Is exercise good for skin? YES! Doctor and dermatologist Alan J. Parks is sharing the top 5 ways working out makes you glow.
We all know how important exercise is to keep us looking and feeling strong and healthy. Exercise tones our body, gives us energy, improves our mental health, reduces our chances of heart disease, and so on. What many people don’t realize, however, are the positive effects that working out have on your skin. Many people believe that exercise and sweat will only cause breakouts, however, the truth is that hitting the gym (or doing any type of exercise) will help your skin improve and look better. I try and get to the gym at least six days per week. I guess this classifies me as a fit dermatologist 🙂 I truly enjoy the way my body and skin feel after hopping on the elliptical machine for even just 30 minutes.
Whether you’ve just graduated college or are approaching sixty, like me, working out will improve your overall look and feel.
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Is exercise good for skin? Here are 5 skin benefits of working out!
Working out will help clear up your skin. When you’re working hard and sweating, your pores will open up and all of the dirt and oil in your skin will be expelled. It’s almost like getting a facial! Just make sure you wash your face immediately after you’re done working out so all of the bad stuff doesn’t get sucked back in. If your skin tends to be on the oily side, I recommend throwing some wipes in your gym bag that contain either a little glycolic, salicylic or LHA in them (or a little of all), which will help clean out the pores after a work out. And just remember: If anyone asks, you’re not sweating, you’re glistening!
Exercise will make your face glow. Working out increases oxygen to the blood, which will promote cell renewal, and in turn, make your skin look like it’s glowing. Women pay tons of money for products to give them this very same effect without realizing that they can get it for free at the gym! There are nutrients delivered to the skin during a workout, which helps your skin look younger. Who knew working out had so many health benefits!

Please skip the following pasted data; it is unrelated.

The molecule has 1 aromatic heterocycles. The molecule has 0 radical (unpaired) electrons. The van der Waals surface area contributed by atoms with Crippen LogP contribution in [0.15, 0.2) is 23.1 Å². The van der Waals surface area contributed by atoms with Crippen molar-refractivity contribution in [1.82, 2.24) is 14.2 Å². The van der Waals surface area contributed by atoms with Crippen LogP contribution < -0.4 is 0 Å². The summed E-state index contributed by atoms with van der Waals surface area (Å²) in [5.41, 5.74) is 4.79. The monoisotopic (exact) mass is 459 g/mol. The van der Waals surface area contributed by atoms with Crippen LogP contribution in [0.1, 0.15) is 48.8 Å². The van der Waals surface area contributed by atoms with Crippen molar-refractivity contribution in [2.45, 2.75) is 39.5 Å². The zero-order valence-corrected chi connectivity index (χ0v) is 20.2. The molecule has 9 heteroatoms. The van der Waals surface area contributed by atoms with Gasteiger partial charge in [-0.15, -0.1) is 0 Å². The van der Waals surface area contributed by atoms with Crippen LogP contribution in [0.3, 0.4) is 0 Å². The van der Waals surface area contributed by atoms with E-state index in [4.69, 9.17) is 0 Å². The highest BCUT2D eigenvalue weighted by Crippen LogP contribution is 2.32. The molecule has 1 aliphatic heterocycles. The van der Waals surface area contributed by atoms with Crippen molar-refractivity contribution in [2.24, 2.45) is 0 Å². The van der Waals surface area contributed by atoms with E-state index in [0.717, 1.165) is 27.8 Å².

Working out relieves stress. Stress shows on your face and tends to cause breakouts in the short term and wrinkles in the long term. So, if you can find a workout routine that’s fun and enjoyable for you, you’ll stress less. Less stress equals better skin, fewer wrinkles, and less breakouts. Sounds like a win-win to us!
Exercise helps you sleep better. There’s nothing worse than waking up after a terrible night’s sleep and looking in the mirror. Your skin looks dull, you have bags under your eyes, and every blemish and imperfection seems to be at its worst. When you’re tired, your skin looks tired. With consistent exercise, however, you’ll find you’re sleeping better. Your skin will look best when you’re well rested and have had a good night’s sleep, and exercise can help you accomplish this. So hit the gym and say goodbye to those under-eye bags!
Working out will make you feel better, which will in turn, make you look better. Let’s face it. When you get a good workout in, you just feel better about yourself. You know you’re doing healthy things for your body, you feel fit, you feel productive. Often, the first step to looking great is feeling great. When you have more confidence in yourself, it will show on your face, on your skin, and all over.
Now you know the amazing benefits that working out can have on your body and your skin. You’ll look better, you’ll feel better, you’ll be well rested, and you’ll feel more relaxed. So, what are you waiting for? Lace up those sneakers and get out there! Just remember to always apply sunscreen (and wear a hat and sunglasses) if you’re planning to exercise outside.
Dr. Alan J. Parks founded Eastside Dermatology & DermWarehouse. Dr. Parks is board certified in dermatology with clinical interests including cosmetic and surgical dermatology, laser treatments, BOTOX® Cosmetic, and skin cancer surgery. Dr. Parks is a recipient of the American Academy of Dermatology Community Service Award for skin cancer screening and the Edmund D. Lowney Teaching Award for teaching dermatology residents.